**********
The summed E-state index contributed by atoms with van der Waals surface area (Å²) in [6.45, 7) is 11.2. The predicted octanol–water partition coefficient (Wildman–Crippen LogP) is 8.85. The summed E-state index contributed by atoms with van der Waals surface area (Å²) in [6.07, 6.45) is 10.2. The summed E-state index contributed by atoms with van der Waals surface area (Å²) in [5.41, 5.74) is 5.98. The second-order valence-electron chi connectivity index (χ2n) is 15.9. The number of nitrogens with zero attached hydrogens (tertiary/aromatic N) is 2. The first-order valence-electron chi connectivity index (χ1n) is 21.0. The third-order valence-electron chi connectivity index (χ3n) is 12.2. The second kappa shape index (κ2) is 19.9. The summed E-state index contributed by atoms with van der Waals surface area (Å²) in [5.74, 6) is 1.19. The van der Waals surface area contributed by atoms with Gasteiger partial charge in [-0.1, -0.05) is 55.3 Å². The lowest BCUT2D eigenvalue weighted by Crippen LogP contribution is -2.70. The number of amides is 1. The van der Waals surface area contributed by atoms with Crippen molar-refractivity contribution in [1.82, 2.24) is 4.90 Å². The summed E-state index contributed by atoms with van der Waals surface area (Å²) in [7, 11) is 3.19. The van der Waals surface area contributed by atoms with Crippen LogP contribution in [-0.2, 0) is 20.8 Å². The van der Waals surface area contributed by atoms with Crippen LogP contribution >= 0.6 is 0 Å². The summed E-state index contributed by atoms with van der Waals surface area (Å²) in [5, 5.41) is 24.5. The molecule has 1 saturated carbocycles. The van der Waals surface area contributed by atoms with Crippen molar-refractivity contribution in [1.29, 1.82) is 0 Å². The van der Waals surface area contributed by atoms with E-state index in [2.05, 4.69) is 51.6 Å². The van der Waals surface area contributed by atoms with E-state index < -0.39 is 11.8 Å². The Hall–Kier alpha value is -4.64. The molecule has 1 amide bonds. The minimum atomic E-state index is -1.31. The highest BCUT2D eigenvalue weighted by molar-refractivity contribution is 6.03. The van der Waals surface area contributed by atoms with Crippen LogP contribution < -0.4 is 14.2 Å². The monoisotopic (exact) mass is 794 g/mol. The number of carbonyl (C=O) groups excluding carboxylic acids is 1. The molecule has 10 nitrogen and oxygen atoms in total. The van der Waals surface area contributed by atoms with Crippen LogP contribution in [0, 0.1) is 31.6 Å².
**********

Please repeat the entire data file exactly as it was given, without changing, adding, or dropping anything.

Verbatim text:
The summed E-state index contributed by atoms with van der Waals surface area (Å²) in [6.45, 7) is 11.2. The predicted octanol–water partition coefficient (Wildman–Crippen LogP) is 8.85. The summed E-state index contributed by atoms with van der Waals surface area (Å²) in [6.07, 6.45) is 10.2. The summed E-state index contributed by atoms with van der Waals surface area (Å²) in [5.41, 5.74) is 5.98. The second-order valence-electron chi connectivity index (χ2n) is 15.9. The number of nitrogens with zero attached hydrogens (tertiary/aromatic N) is 2. The first-order valence-electron chi connectivity index (χ1n) is 21.0. The third-order valence-electron chi connectivity index (χ3n) is 12.2. The second kappa shape index (κ2) is 19.9. The summed E-state index contributed by atoms with van der Waals surface area (Å²) in [5.74, 6) is 1.19. The van der Waals surface area contributed by atoms with Gasteiger partial charge in [-0.1, -0.05) is 55.3 Å². The lowest BCUT2D eigenvalue weighted by Crippen LogP contribution is -2.70. The number of amides is 1. The van der Waals surface area contributed by atoms with Crippen molar-refractivity contribution in [1.82, 2.24) is 4.90 Å². The summed E-state index contributed by atoms with van der Waals surface area (Å²) in [7, 11) is 3.19. The van der Waals surface area contributed by atoms with Crippen LogP contribution in [-0.2, 0) is 20.8 Å². The van der Waals surface area contributed by atoms with Crippen LogP contribution >= 0.6 is 0 Å². The summed E-state index contributed by atoms with van der Waals surface area (Å²) in [5, 5.41) is 24.5. The molecule has 1 saturated carbocycles. The van der Waals surface area contributed by atoms with Crippen molar-refractivity contribution in [1.29, 1.82) is 0 Å². The van der Waals surface area contributed by atoms with E-state index in [2.05, 4.69) is 51.6 Å². The van der Waals surface area contributed by atoms with E-state index < -0.39 is 11.8 Å². The Hall–Kier alpha value is -4.64. The molecule has 1 amide bonds. The minimum atomic E-state index is -1.31. The highest BCUT2D eigenvalue weighted by molar-refractivity contribution is 6.03. The van der Waals surface area contributed by atoms with Crippen LogP contribution < -0.4 is 14.2 Å². The monoisotopic (exact) mass is 794 g/mol. The number of carbonyl (C=O) groups excluding carboxylic acids is 1. The molecule has 10 nitrogen and oxygen atoms in total. The van der Waals surface area contributed by atoms with Crippen LogP contribution in [0, 0.1) is 31.6 Å².